2. Of course it's OK, and particularly if it's fruitcake. :-) I do actually have one friend who makes the things, but most who give fruitcake buy it, and that would be fine with me.

                            1 Reply
                            1. re: John Francis

                              I do like fruitcake everyone. :) Feel free to buy me some.

                            2. Was one of very FEW kids who enjoyed old-time fruit cake with my grandmother... ones with that unknown "fruit" in it?? Made Alton Brown's "Free Range" fruit cake recipe a few years ago and it was NOT cheap to make by any means. BUT it was tasty!

                              1. OK, I hear you've decided to bake something. With your problem resolved, its a great time for my food gift stories.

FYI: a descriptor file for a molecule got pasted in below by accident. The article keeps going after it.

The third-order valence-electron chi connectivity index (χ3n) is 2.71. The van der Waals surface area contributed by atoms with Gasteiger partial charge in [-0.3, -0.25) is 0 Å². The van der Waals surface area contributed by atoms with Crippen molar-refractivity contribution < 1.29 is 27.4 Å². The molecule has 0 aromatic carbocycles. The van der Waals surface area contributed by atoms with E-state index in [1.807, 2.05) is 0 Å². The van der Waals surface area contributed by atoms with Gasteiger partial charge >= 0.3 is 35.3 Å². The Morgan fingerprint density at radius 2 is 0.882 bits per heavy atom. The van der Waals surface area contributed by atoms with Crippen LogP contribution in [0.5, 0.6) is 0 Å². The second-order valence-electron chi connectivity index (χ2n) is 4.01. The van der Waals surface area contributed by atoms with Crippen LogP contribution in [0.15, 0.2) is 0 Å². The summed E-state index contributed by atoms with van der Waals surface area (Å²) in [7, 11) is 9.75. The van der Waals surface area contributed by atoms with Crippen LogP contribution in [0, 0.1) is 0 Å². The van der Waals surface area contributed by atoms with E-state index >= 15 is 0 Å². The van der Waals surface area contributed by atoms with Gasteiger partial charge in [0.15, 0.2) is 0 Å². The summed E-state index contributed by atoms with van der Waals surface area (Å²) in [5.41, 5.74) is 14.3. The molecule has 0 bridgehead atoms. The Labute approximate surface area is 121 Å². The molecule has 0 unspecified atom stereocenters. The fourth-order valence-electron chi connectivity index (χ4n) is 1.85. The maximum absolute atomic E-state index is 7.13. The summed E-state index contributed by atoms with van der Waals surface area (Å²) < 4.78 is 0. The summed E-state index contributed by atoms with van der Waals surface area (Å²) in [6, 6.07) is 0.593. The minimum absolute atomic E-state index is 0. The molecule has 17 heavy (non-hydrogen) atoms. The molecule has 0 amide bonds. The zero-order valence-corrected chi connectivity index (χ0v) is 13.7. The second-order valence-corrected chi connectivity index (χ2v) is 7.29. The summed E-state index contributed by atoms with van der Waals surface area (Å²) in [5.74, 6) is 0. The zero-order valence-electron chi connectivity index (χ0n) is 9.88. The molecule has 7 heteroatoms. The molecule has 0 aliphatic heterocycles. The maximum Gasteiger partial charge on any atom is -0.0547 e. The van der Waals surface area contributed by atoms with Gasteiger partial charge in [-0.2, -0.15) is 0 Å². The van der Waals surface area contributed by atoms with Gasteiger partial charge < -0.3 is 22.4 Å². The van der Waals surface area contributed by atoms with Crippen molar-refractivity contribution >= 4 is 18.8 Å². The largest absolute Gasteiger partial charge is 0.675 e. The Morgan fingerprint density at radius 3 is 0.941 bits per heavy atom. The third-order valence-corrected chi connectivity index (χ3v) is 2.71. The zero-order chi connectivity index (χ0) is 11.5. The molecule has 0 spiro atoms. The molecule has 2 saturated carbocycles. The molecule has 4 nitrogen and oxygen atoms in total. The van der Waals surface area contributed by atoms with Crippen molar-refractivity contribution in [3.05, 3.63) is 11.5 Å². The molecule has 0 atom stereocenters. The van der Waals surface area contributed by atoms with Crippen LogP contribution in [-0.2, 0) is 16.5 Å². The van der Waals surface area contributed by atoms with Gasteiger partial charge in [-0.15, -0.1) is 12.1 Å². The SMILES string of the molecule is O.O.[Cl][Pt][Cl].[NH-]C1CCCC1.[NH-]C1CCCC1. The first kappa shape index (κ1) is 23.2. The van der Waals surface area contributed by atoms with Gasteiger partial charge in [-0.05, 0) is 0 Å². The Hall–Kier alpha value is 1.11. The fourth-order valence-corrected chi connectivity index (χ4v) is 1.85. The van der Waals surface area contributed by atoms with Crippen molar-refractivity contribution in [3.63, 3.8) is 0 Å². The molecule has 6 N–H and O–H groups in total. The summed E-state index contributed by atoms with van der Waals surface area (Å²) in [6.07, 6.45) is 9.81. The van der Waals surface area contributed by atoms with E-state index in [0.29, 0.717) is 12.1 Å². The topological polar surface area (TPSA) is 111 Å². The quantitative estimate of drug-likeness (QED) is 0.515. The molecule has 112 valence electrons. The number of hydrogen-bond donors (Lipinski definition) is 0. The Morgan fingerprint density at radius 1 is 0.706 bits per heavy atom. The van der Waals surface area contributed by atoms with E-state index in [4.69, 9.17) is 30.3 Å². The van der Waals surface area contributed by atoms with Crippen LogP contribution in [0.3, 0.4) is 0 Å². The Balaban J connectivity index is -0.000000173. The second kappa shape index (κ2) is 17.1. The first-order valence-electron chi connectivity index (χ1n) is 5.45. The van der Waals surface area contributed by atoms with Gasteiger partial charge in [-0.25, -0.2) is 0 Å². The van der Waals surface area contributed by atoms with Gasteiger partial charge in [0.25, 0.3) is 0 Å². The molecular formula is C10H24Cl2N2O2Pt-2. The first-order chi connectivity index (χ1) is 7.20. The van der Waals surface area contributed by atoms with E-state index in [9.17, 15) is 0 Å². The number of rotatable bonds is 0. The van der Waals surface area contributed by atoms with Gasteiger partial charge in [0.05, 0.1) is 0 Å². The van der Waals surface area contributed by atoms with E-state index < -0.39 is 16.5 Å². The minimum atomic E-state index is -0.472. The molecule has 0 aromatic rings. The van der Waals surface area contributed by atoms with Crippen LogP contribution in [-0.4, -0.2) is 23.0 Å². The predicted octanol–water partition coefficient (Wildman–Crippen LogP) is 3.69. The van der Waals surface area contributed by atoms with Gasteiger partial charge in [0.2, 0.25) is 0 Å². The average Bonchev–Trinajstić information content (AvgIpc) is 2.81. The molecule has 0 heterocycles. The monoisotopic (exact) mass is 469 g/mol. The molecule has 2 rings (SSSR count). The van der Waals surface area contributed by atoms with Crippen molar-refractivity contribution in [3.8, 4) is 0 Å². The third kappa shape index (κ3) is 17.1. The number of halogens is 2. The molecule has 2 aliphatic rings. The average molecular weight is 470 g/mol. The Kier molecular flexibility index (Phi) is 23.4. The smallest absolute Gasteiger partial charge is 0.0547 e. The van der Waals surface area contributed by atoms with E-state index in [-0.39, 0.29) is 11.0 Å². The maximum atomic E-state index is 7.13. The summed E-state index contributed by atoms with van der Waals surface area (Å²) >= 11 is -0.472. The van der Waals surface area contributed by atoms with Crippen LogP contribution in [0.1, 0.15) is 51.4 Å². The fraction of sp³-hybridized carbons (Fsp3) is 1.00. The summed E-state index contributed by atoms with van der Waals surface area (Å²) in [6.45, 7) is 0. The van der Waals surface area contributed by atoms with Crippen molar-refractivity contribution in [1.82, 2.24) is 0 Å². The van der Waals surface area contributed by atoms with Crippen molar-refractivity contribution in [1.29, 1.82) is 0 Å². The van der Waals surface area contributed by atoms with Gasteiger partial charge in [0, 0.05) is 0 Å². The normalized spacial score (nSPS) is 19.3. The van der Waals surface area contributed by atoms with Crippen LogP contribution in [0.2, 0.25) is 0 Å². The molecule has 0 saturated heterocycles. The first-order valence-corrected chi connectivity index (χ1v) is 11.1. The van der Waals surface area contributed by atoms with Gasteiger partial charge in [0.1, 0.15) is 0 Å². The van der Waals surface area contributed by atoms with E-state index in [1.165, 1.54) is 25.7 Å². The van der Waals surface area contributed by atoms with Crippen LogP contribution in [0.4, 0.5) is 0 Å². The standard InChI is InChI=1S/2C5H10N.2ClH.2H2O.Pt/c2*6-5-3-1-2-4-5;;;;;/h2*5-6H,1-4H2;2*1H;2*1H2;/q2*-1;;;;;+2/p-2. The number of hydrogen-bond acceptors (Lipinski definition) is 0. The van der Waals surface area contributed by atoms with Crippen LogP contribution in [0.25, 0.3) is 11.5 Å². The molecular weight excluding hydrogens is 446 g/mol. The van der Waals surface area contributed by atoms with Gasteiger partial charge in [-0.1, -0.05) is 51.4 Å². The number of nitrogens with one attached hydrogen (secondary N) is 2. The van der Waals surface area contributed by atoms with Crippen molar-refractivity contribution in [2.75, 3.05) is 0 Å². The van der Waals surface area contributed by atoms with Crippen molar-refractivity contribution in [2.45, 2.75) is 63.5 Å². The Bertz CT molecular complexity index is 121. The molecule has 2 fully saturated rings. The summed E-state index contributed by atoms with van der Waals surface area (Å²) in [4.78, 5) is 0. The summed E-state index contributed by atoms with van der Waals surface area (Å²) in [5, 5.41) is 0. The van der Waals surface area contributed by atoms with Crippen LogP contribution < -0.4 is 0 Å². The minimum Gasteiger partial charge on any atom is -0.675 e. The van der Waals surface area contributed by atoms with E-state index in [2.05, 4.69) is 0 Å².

1. I don't think my mother ever made a fruitcake in her life. But in her elder years, she took to sending us a small, non-descript Claxton fruitcake every year. Not sure why she settled on this "tradition," but I ate it (spouse didn't). Now Mom is gone and I will always have a sentimental place in my tastebuds for the old Claxton fruitcake.

                                2. We've had gatherings where we would be asked to "share a Christmas memory." When I was 4 or 5 years old and just starting to have some say in what I personally might give others for Christmas, I decided I had to give my older brother (if I was 5, he was 15) the bestest gift I possibly could. In my kid-sized opinion, a gift-wrapped bag of Cheese Doodles was more desired than gold. I hope he liked 'em, because I truely gave from my heart.